Email contact@nelliris.com
Web www.nelliris.com
Twitter @nellirisauthor
Facebook page www.facebook.com/nellirisauthor
Facebook profile www.facebook.com/nell.iris.12
Goodreads https://www.goodreads.com/nelliris
Instagram https://www.instagram.com/nell_iris/
QueeRomance Ink https://www.queeromanceink.com/mbm-book-author/nell-iris/

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A Lila Review: The Faeted: Box Set By Caitlin Ricci

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Rating: 3.3 stars out of 5

The Faeted Series

Joshua

There’s only one place to go for a guaranteed happily ever after…

Joshua, a dragon shifter, hates having to go to the Faeted Matchmaking Agency, but he’s running out of time to find a mate, and he’s failed everywhere else. He only has a few more months before he enters the next stage of his life, and he’s getting desperate. Dragon tradition states that he must have a partner to help him transition into independence from his clan. A long-time friend would be sufficient, but Joshua doesn’t have any of those, either. Faeted is his last hope.

Rex expected Faeted to set him up with someone fun and sexy, but he was never expecting a dragon. As Rex is an eagle shifter, a dragon would be a good match for him, since they’re both born to fly. Joshua is far more cautious than Rex expects a dragon to be, but Rex knows he can get Joshua to loosen up with a bit of a push.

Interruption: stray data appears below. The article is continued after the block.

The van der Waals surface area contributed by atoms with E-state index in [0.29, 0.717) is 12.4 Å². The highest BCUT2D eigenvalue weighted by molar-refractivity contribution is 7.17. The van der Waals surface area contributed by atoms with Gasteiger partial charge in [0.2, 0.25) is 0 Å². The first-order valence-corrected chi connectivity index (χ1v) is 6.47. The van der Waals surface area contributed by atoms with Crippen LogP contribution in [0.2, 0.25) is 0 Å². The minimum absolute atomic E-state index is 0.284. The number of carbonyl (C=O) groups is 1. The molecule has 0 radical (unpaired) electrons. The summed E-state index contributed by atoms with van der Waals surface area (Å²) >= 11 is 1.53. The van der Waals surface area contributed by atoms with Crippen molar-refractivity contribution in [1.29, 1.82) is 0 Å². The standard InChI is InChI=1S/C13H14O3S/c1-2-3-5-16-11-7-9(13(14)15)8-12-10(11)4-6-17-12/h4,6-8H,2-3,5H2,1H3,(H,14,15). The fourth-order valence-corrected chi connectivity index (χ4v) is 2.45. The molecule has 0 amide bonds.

Adrian

There’s only one place to go for a guaranteed happily ever after.

Finding a Faeted match is always supposed to lead to true love, but Adrian doesn’t believe that anymore. After six months of perfect bliss with his fire mage Corrin, Adrian caught him kissing someone else at a party. Now he wants a new match, and he never wants to see Corrin again. A matchmaker at Faeted gives Adrian another mate and tells him to go to a hotel to find him.

But when Adrian gets to the hotel room, he finds Corrin there, waiting for him. Naked and bound, Corrin has served himself up as a perfect peace offering, if only Adrian is willing to take a second chance at love with him.

Caldren

There’s only one place to go for a guaranteed happily ever after.

Caldren has been looking forward to having his own Faeted match for a long time. It’s what all the brownies do, and Faeted has always taken good care of them. As a brownie, he’s a gentle person who just wants to help his mate out and keep things clean. He likes honey, books and a tidy house.